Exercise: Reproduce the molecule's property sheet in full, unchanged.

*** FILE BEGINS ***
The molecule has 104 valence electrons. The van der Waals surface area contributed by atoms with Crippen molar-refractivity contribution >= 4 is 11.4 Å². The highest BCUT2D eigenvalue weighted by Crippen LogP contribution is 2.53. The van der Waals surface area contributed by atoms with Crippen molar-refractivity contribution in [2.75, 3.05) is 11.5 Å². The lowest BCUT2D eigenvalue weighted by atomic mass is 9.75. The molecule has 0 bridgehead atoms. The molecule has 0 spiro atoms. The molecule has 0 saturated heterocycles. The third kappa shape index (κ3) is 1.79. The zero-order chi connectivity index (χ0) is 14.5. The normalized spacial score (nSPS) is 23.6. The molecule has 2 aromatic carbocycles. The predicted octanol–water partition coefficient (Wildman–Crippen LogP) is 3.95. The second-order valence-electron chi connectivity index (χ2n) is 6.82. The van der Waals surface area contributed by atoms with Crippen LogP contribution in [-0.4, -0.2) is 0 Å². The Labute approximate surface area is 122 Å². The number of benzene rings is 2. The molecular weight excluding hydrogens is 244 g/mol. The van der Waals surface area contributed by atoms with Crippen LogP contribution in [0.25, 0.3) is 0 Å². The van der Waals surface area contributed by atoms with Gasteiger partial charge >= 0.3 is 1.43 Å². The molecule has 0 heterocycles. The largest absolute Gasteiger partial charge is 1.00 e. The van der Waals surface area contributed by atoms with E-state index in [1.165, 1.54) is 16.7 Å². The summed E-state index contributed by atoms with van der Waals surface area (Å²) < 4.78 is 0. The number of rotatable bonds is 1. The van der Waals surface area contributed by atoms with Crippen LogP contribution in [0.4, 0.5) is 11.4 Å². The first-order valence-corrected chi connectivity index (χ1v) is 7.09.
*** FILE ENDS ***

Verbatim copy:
The molecule has 104 valence electrons. The van der Waals surface area contributed by atoms with Crippen molar-refractivity contribution >= 4 is 11.4 Å². The highest BCUT2D eigenvalue weighted by Crippen LogP contribution is 2.53. The van der Waals surface area contributed by atoms with Crippen molar-refractivity contribution in [2.75, 3.05) is 11.5 Å². The lowest BCUT2D eigenvalue weighted by atomic mass is 9.75. The molecule has 0 bridgehead atoms. The molecule has 0 spiro atoms. The molecule has 0 saturated heterocycles. The third kappa shape index (κ3) is 1.79. The zero-order chi connectivity index (χ0) is 14.5. The normalized spacial score (nSPS) is 23.6. The molecule has 2 aromatic carbocycles. The predicted octanol–water partition coefficient (Wildman–Crippen LogP) is 3.95. The second-order valence-electron chi connectivity index (χ2n) is 6.82. The van der Waals surface area contributed by atoms with Crippen LogP contribution in [-0.4, -0.2) is 0 Å². The Labute approximate surface area is 122 Å². The number of benzene rings is 2. The molecular weight excluding hydrogens is 244 g/mol. The van der Waals surface area contributed by atoms with Crippen LogP contribution in [0.25, 0.3) is 0 Å². The van der Waals surface area contributed by atoms with Gasteiger partial charge >= 0.3 is 1.43 Å². The molecule has 0 heterocycles. The largest absolute Gasteiger partial charge is 1.00 e. The van der Waals surface area contributed by atoms with E-state index in [1.165, 1.54) is 16.7 Å². The summed E-state index contributed by atoms with van der Waals surface area (Å²) < 4.78 is 0. The number of rotatable bonds is 1. The van der Waals surface area contributed by atoms with Crippen LogP contribution in [0.4, 0.5) is 11.4 Å². The first-order valence-corrected chi connectivity index (χ1v) is 7.09.